The other course of action is to pursue land reform that increases the public welfare of a contemporary, modern nation. Here the questions and goals are very different. They ask, “How can we maximize the greatest good for the greatest number?” Asking that question often means that one might legitimately judge that allowing very large tracts of commercial, fertile land to be owned by a very small and racially identifiable minority is not socially just or prudent. But the redistributive principles that one might follow in remedying that would be very different. A nation might judge, as the current Kenyan government has, that private property rights in general are an important social good in their own right, and need defending—so rather than confiscation, a nation might pursue a purchase of land targeted for reform. And a government might also judge that post-reform patterns of land tenure should follow some other principle than the recreation of mid-19th Century smallholdings. It might decide that the land ought to belong to those who work it now (as advocated by Hernando de Soto) rather than the descendents of those who worked it then, and so give new landholdiing rights to tenant farm workers rather than people from another district.
History can only be a guide in postcolonial land reform in African societies if the aim is to obliterate the entire substance of the past 150 years. There is no sensible way to go just so far towards a restorative program of land reform and no farther. If the aim instead is social justice and the maximization of the public welfare of a modern society, the path to land reform leads only forward, never backward.
Chechnya is the most prominent secessionist movement in Russia, but separatism is rife in several former Soviet republics. Georgia is the most obvious case. There are two"break-away regions": South Ossetia and Abkhazia. The political movements in both regions are pro-Russian, preferring to join the federation rather than remain part of Georgia. Exacerbating the problem is the fact that new president Saakashvili came to power (displacing Shevardnadze) with the support of groups who favored less centralized government. He has since integrated many movements into a nationalist agenda, but these regions persist in their resistance.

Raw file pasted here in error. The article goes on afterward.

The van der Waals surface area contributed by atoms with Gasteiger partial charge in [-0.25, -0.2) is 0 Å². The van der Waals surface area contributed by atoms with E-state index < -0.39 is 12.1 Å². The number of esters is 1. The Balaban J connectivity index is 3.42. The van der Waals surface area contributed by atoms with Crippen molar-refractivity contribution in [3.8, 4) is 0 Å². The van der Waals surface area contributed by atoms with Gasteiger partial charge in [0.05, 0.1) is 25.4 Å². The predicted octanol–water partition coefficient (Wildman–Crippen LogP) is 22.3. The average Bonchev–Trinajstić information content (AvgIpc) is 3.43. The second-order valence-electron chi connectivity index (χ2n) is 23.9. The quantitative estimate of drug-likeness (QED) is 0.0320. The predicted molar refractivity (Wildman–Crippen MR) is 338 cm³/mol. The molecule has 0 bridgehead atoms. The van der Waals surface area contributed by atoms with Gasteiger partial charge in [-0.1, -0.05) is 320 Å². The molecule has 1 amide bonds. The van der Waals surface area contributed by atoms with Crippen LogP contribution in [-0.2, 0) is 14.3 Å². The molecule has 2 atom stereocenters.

Russia has been meddling in the relations between Georgia's national government and the regions. Moscow wants to protect its economic interests in oil from the Caspian Sea (especially from American companies). They have supported the separatists in Georgia, allowing them to persist on corruption. An article in the economists claims that these movements are largely smuggling rings--they lack legitimacy:
... Russian-backed statelets at the heart of these disputes have something in common: they have no legal existence, and can easily serve as a free-for all for illegal activity of every kind.
In general, Moscow has used enclaves of Russians abroad to influence the politics of the former Soviet Republics--their own pawns that advocate for Russian foreign policy from within domestic policy.
Bolivia is being riven apart by two different forces. One is an Indianist movement, Aymara, composed of natives who live in the highlands. The movement grew out of failed peasants' movements from the 1960s and 70s, grafting to their philosophy pride in indigenous identity as a means of enforcing political cohesion. They would recreate the"Andean system" that existed under the Inca Empire, creating a state out of regions from Bolivia and other nations and living according to Andean political culture (as they have memorialized it). Their ascent in Bolivia has made Indianists influential with the national government.
The other force is the more prosperous lowlands in the east in the city of Santa Cruz. Talk of secession reflects the frustration that people feel concerning the direction of Bolivia as Aymara politicians gain influence. They fear that if indigenous parties take over the government, that they will heavily interfere with the economy and industry of Santa Cruz. Decentralization--perhaps autonomy--is seen as a solution that would isolate the"Cruceños" from Aymara. This side also tends to express its frustration in racist terms: people go to great lengths to point out that they are not Indians. Furthermore, a minority would have the constitution recognize that they are a distinct minority group--the Cambas--with rights on par with indigenous peoples.